Skip to comments.TX Primary Analysis (How RINO Gov. Perry nominated a Democrat environmental wacko to our courts)
Posted on 03/11/2004 10:43:27 PM PST by GOPcapitalist
Analysis of Third Court district voting results Smith / Green /Pemberton In the 3rd Court of Appeals area, three candidates for appellate courts were endorsed by Rick Perry, and two won.
The loser was Ernest Garcia. Why?
The one candidate on whose behalf Gov. Perry was most active was Paul William Green, who defeated Justice Steven Wayne Smith for the Supreme Court. The candidate who beat Ernest Garcia was William Paul "Bill" Green.
William Paul Green is a long-time Democrat and environmentalist whose commitment to the environment is so strong he rides a bus or bicycles to work rather than drive. Paul William Green is a 10-year San Antonio Appeals judge.
Paul Green out-spent Smith by a three-to-one margin. Garcia outspent Bill Green more than thirty-to-one. Pemberton out-spent his opponent by a similar margin.
Yet the results were strikingly different.
Not surprisingly, Paul Green won the majority of the counties - 14 of the 24 -- in the Third Court district. Bill Green won 22 of 24 counties. Pemberton won only 8 counties, but won populous Bell and Travis by large enough margins to carry the day.
Paul Green won his race in the Third by 3,352 votes. December 2003 Perry appointee Bob Pemberton, also endorsed by Perry also won his race by a similar margin (3,344). Despite vastly dissimilar inputs, Ernest Garcia lost to Bill Green by 4,923.
The Green Machine v. The Perry Machine
Did the name matter? Unquestionably. Was the outcome a result of anti-Hispanic bias? Probably not.
In the neighboring, and demographically similar, (Waco-based) 10th Court of Appeals, Felipe Reyna defeated challenger Lynnan Kendrick by 1,347 votes.
The name that mattered was Green.
Gov. Perry's Green, Paul Green, had lots of green ($) to spread around. He sent three mailers into all contested congressional districts, and some targeted counties, including Travis. In addition, Paul Green (HE) spent over $120,000 on radio ADS, and did direct automated phone calls on the first day of early voting and again on the Monday before election day.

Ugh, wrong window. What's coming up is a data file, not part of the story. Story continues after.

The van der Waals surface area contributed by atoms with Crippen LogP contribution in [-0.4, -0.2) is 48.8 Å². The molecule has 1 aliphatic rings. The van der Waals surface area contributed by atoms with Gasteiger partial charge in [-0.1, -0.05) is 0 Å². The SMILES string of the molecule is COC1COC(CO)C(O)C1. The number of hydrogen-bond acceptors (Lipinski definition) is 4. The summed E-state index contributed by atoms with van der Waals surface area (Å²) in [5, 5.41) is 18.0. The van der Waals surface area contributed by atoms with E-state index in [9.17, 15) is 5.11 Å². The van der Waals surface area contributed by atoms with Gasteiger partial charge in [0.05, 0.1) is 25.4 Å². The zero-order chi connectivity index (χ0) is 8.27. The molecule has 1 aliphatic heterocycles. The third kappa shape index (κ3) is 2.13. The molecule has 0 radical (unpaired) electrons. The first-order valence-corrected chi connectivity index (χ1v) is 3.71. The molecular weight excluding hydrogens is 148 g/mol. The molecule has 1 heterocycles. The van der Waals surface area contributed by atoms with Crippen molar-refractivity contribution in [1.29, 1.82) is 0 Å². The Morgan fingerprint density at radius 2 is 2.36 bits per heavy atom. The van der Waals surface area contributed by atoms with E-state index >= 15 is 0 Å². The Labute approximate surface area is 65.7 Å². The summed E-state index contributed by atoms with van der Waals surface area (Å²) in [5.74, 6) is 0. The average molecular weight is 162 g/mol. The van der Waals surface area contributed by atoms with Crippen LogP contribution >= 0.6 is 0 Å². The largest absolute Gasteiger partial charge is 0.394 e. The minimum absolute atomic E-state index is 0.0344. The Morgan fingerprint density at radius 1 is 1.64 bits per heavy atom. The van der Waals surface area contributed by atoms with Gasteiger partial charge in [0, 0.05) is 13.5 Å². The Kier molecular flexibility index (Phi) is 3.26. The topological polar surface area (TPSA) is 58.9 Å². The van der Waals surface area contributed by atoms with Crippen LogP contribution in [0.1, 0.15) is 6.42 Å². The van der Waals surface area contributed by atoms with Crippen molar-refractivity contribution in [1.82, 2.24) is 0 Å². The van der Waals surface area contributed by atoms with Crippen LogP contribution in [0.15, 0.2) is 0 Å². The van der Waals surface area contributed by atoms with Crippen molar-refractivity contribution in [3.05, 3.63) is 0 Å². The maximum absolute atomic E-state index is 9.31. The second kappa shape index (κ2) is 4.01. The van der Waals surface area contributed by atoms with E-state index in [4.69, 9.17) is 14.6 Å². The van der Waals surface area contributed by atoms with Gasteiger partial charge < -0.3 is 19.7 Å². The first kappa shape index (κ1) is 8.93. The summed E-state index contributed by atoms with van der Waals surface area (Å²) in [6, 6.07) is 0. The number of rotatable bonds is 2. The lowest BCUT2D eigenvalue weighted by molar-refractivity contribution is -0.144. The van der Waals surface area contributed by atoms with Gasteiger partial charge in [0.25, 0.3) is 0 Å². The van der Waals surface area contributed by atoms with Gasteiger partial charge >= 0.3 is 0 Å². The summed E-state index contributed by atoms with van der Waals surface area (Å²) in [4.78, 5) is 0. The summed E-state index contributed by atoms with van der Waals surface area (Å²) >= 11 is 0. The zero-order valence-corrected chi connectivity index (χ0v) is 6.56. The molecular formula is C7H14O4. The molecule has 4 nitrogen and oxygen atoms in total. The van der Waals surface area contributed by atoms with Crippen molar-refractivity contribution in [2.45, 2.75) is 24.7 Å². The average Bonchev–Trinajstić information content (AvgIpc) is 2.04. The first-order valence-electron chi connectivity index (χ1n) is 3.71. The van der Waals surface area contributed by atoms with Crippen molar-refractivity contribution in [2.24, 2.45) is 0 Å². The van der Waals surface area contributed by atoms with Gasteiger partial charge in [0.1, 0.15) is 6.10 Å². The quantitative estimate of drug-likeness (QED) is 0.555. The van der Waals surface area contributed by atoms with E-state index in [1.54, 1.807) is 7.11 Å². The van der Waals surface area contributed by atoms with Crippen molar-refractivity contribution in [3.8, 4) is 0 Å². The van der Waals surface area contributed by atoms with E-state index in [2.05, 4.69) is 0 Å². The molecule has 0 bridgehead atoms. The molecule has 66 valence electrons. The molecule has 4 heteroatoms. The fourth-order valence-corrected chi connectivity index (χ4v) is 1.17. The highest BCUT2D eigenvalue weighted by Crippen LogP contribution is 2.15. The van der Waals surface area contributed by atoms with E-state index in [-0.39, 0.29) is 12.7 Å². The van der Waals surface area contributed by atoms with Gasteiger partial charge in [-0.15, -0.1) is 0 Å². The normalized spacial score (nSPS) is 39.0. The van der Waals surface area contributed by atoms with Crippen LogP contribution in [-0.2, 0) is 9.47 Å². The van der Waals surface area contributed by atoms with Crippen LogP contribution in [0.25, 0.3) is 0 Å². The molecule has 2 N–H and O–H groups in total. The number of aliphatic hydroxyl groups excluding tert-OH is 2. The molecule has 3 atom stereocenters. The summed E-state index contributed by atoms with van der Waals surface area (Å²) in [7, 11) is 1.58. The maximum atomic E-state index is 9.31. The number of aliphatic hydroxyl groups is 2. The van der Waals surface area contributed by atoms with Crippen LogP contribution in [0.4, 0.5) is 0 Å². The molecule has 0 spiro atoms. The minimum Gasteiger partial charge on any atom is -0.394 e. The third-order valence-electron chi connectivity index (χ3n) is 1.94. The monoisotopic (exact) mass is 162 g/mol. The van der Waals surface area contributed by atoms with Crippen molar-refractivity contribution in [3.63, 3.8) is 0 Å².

And the phone calls that final Monday carried Rick Perry's voice, and emphasized his strong endorsement of Green.
This benefited Paul Green as it was meant to, but also benefited the other Green just below him on the ballot.
There was no rational reason why voters would choose Bill Green, and, as Reyna demonstrates, irrational reasons cannot explain the result. But the endorsement of Paul Green by a sitting governor, reinforced by a phone call the day before, does explain the otherwise inexplicable.
Bill Green made no public appearances whatsoever. Paul Green, like Smith, Garcia, and Pemberton, campaigned energetically.
Garcia was endorsed by Gov. Perry, Land Commissioner Jerry Patterson, Agriculture Commissioner Susan Combs, Railroad Commissioner Michael Williams, and 23 of the 24 Republican county chairs in the Third Court. No other candidate came close to such a sweep of elected officials and activists (Smith swept the activists and lower officials) against Paul Green, while Paul Green picked up Sen. John Cornyn and the Combined Law Enforcement Association of Texas.)
Garcia sent out three mailers to most Republican voters, and a phone call to 31,000 active Republican households (the total vote was 77,659 in the Garcia/Green race, 74,658 in the Pemberton race, and 77,884 in the Smith/Green race. The Paul Green advertising apparently created an impression of familiarity in the minds of Bill Green voters, bringing at least an additional 4,001 to cast ballots where they had skipped the less publicized Pemberton race.
Smith v. Garcia
But what accounts for the fact that Bill Green won more counties than Paul Green?